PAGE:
Cooking meat and poultry

There are two basic methods of cooking meat:

It is important to select the proper cooking method for the cut of meat. Less tender cuts of meat require moist heat cooking methods to help break down the tough connective tissues. Moist heat cooking means moisture is added to the meat and the meat is cooked slowly over a long time; it includes:

Tender cuts of meat do not require moisture and long, slow cooking. They are usually cooked with a dry heat method, including:

The method chosen to cook a certain cut of meat should relate directly to the inherent tenderness of that cut. Tenderness is determined by:

In general, cuts from the loin section are the most tender; the farther away from this section the less tender the meat will be.

Cooking Tender Cuts of Meat

Roasting is a cooking method in which meat is surrounded and cooked by heated air, usually in an oven. Meat is not covered and no water is added. Follow these steps:

To test for doneness, use a meat thermometer. The internal temperature shows exactly how done the meat is. Look up the roasting time tables in a cookbook. The more tender cuts of meat will remain tender if cooked to rare rather than well-done. On the other hand, less tender cuts may be more tender if they are cooked to medium or well-done, rather than rare.

Broiling, Pan-broiling, or Pan-frying
The basic rule for broiling, pan-broiling or pan-frying meat is to use enough heat to brown the outside without overcooking the inside of the meat. A moderate temperature is best for broiling and frying most meats.

Broiling is cooking by direct heat from a flame, electric unit, or glowing coals. Meat is cooked one side at a time. Choose tender beef steaks, lamb chops, cured ham slices, and bacon for broiling. Use steaks or chops cut 1 to 2 inches thick. If steaks or chops are less than 1 inch thick, panbroil them.

Consult the manufacturer’s instructions for broiling since equipment varies. Usually the door is left open when broiling in an electric range and closed when broiling in a gas range.

Pan-broiling is cooking in an uncovered pan over direct heat. Fat that cooks out of the meat is drained off.

Pan-frying is similar to pan-broiling, except that meat is cooked in a small amount of fat.

The easiest way to tell when steaks and small pieces of meat are done when you broil, pan-broil, or panfry is to make a small cut in the meat near the bone and check the interior color.

Cooking Less Tender Cuts

Braising is cooking in steam trapped and held in a covered container or foil wrap. The source of the steam may be water or other liquid added to the meat, or it may be meat juices. Large, less tender cuts, such as chuck, round, and rump, are braised as pot roasts.

Cooking in Liquid
This method involves covering a less tender cut of meat with liquid and simmering in a covered kettle until tender and well-done.

Cooking Poultry
The type of method to use for cooking poultry depends on the bird. Young poultry is best for roasting, broiling, and frying. Older poultry requires braising or stewing methods. Either way, slow, even heat should be used for tender, juicy, evenly done poultry. Do not overcook; it results in tough, dry meat.


Poaching (in the microwave)
An easy way to be prepared for any recipe that calls for cooked chicken is to poach chicken in the microwave ahead of time and have it stored in the freezer. That way, cooked chicken is available for use in casseroles, sandwiches, and salads.

Note: Chicken breasts can also be poached in a large saucepan on top of the stove. Add cold water just to cover chicken, bring to a boil, and simmer for 30 to 40 minutes or until chicken is tender. Skim off any scum that rises to the surface.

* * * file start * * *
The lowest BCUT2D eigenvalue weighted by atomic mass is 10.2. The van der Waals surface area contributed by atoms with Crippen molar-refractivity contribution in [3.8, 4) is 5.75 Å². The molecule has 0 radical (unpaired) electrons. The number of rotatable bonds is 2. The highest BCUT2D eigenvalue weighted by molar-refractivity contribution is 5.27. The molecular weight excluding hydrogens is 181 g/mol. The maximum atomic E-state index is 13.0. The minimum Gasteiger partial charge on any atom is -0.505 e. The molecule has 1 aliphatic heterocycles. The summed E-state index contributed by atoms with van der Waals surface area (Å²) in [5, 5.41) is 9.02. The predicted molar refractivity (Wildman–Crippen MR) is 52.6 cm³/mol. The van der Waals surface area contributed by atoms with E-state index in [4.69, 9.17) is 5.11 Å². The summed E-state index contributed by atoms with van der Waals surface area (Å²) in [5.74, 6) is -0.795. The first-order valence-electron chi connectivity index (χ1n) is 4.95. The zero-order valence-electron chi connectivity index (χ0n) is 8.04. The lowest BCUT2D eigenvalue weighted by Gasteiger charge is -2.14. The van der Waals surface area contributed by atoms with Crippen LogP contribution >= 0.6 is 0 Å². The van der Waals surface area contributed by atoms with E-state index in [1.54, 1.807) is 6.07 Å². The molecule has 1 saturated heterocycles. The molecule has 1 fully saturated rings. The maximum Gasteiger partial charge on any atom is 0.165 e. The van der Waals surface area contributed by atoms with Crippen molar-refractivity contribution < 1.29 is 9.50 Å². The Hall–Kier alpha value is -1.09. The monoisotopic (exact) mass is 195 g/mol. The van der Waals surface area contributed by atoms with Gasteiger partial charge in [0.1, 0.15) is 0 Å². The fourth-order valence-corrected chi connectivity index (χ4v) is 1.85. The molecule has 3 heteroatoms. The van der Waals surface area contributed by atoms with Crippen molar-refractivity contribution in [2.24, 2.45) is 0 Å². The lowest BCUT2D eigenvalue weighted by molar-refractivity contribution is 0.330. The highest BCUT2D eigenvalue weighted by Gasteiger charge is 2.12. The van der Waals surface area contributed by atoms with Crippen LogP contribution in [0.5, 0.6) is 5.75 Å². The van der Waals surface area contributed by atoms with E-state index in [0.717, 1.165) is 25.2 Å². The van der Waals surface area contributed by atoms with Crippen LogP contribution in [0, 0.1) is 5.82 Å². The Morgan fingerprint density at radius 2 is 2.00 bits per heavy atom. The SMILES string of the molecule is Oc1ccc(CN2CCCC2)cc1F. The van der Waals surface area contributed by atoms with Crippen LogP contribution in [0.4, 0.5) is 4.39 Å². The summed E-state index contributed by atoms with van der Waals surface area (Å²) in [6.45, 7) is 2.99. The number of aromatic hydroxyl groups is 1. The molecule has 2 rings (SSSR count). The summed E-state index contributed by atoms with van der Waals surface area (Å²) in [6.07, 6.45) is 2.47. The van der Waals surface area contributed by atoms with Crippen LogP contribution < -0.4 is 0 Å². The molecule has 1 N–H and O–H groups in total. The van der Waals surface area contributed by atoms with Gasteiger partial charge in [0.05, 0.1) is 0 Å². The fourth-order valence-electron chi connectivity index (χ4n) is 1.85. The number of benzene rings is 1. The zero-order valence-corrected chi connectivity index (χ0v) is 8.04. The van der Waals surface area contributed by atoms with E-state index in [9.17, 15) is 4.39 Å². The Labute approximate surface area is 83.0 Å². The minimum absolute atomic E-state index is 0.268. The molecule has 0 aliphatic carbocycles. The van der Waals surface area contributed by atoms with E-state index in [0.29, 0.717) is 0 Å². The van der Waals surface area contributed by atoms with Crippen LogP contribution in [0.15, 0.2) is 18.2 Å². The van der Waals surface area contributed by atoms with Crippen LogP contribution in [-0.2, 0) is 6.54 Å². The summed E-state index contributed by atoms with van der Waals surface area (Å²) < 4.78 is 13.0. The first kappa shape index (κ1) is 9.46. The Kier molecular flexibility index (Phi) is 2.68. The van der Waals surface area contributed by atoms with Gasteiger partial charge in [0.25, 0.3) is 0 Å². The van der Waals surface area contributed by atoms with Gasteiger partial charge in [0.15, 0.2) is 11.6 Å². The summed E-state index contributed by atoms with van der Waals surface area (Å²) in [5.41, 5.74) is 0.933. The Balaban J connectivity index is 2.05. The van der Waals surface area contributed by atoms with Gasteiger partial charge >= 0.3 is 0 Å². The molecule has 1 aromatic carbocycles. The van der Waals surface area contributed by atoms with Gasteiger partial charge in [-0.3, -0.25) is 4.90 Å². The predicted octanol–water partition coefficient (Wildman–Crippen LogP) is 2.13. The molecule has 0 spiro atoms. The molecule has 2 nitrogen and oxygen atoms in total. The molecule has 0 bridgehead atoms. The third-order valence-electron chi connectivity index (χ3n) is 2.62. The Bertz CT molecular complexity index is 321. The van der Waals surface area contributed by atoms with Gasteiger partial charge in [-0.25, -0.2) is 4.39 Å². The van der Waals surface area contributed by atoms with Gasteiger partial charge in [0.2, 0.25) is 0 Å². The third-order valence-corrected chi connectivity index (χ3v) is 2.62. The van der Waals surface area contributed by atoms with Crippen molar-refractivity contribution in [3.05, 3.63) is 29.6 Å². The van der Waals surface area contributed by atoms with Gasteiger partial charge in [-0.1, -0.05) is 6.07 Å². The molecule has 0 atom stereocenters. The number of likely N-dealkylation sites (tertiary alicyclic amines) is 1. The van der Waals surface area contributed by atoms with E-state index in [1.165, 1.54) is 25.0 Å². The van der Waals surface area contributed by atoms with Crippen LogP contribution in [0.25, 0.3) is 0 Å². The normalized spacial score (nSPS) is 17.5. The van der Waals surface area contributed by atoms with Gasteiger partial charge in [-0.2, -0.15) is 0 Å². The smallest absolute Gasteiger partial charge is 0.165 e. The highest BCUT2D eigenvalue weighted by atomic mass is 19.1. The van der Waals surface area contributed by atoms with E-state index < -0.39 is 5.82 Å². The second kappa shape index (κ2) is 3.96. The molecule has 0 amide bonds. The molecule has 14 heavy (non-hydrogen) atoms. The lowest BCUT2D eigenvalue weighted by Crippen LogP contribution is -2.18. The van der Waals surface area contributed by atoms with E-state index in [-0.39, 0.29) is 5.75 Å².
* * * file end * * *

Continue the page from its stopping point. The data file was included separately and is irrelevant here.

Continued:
Timetable for Roasting Fresh or Thawed Poultry or Poultry Parts
Weight (Pounds) Unstuffed (Hours) Stuffed (Hours)
4 to 6 (breasts) 1 1/2 to 2 1/4 not applicable
6 to 89 2 1/4 to 3 1/4 3 to 3 1/2
8 to 12 3 to 4 3 1/2 to 4 1/2
12 to 16 3 1/2 to 4 1/2 4 1/2 to 5 1/2
16 to 20 4 to 5 5 1/2 to 6 1/2
20 to 24 4 1/2 to 5 1/2 6 1/2 to 7
24 to 28 5 to 6 1/2 7 to 8 1/2
Drumsticks, quarters, thighs 2 to 3 1/2 not applicable

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Oven Cooking Bags
Preparing poultry in an oven cooking bag is a moist heat cooking method. It is the best way to produce a moist, tender bird. It also helps reduce oven spatter. Using ordinary brown bags for roasting is not recommended because they may not be sanitary, the glue and ink used on brown bags have not been approved for use as cooking materials, and the juices formed as the poultry cooks may saturate the bag and cause it to break.

Roasting Chart for Fresh or Thawed Poultry Cooked in an Oven Cooking Bag
Weight (pounds) Unstuffed (Hours Stuffed (Hours)
8 to 12 1 3/4 to 2 1/4 2 1/4 to 2 3/4
12 to 16 2 1/4 to 2 3/4 2 3/4 to 3 1/4
16 to 20 2 3/4 to 3 1/4 3 1/4 to 3 3/4
20 to 24 3 1/4 to 3 3/4 3 3/4 to 4 1/4

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Thawing Frozen Turkeys

Thawing Time in the Refrigerator
Whole turkey
8 to 12 pounds 1 to 2 days
12 to 16 pounds 2 to 3 days
16 to 20 pounds 3 to 4 days
20 to 24 pounds 4 to 5 days
Pieces of Large Turkey
half, quarter, half breast 1 to 2 days

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Thawing Time in Cold Water
8 to 12 pounds 4 to 6 hours
12 to 16 pounds 6 to 9 hours
16 to 20 pounds 9 to 11 hours
20 to 24 pounds 11 to 12 hours

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Cooking a Frozen Turkey
A whoel frozen turkey without giblets nad neck can be roasted, briased, or stewed without thawing. Turkey parts can also be cooked iwthout thawing. The turkey should be cooked in a preheated 325°F oven.

Timetable for Roasting Frozen Turkey
Weight (Pounds) Cooking Time (Hours)
12 to 16 7 1/2 to 8 1/2
16 to 20 8 to 9 1/4
20 to 24 9 to 10
Half, breast 4 1/4 to 6 1/4
Drumsticks, quarters, thighs 2 to 3 3/4

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